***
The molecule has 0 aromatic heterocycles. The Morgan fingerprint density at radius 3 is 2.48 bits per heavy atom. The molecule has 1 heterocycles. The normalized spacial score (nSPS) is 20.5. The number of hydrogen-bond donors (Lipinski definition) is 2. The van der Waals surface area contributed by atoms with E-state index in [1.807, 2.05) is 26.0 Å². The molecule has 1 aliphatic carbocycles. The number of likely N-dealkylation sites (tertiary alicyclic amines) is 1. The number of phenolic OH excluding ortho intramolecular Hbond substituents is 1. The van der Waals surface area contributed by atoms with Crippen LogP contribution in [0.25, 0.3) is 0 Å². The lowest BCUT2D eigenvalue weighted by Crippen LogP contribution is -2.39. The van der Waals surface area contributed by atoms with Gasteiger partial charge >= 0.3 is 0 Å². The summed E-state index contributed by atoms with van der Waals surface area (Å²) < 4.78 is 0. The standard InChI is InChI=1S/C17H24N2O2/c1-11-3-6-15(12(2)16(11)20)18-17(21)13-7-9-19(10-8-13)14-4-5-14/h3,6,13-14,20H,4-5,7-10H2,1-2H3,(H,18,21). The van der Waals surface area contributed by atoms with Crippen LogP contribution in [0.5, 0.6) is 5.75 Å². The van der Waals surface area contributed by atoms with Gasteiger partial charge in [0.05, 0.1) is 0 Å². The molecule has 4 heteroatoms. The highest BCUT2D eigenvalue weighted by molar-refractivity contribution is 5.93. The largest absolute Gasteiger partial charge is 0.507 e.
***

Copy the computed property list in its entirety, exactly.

The molecule has 0 aromatic heterocycles. The Morgan fingerprint density at radius 3 is 2.48 bits per heavy atom. The molecule has 1 heterocycles. The normalized spacial score (nSPS) is 20.5. The number of hydrogen-bond donors (Lipinski definition) is 2. The van der Waals surface area contributed by atoms with E-state index in [1.807, 2.05) is 26.0 Å². The molecule has 1 aliphatic carbocycles. The number of likely N-dealkylation sites (tertiary alicyclic amines) is 1. The number of phenolic OH excluding ortho intramolecular Hbond substituents is 1. The van der Waals surface area contributed by atoms with Crippen LogP contribution in [0.25, 0.3) is 0 Å². The lowest BCUT2D eigenvalue weighted by Crippen LogP contribution is -2.39. The van der Waals surface area contributed by atoms with Gasteiger partial charge >= 0.3 is 0 Å². The summed E-state index contributed by atoms with van der Waals surface area (Å²) < 4.78 is 0. The standard InChI is InChI=1S/C17H24N2O2/c1-11-3-6-15(12(2)16(11)20)18-17(21)13-7-9-19(10-8-13)14-4-5-14/h3,6,13-14,20H,4-5,7-10H2,1-2H3,(H,18,21). The van der Waals surface area contributed by atoms with Crippen LogP contribution in [0.5, 0.6) is 5.75 Å². The van der Waals surface area contributed by atoms with Gasteiger partial charge in [0.05, 0.1) is 0 Å². The molecule has 4 heteroatoms. The highest BCUT2D eigenvalue weighted by molar-refractivity contribution is 5.93. The largest absolute Gasteiger partial charge is 0.507 e.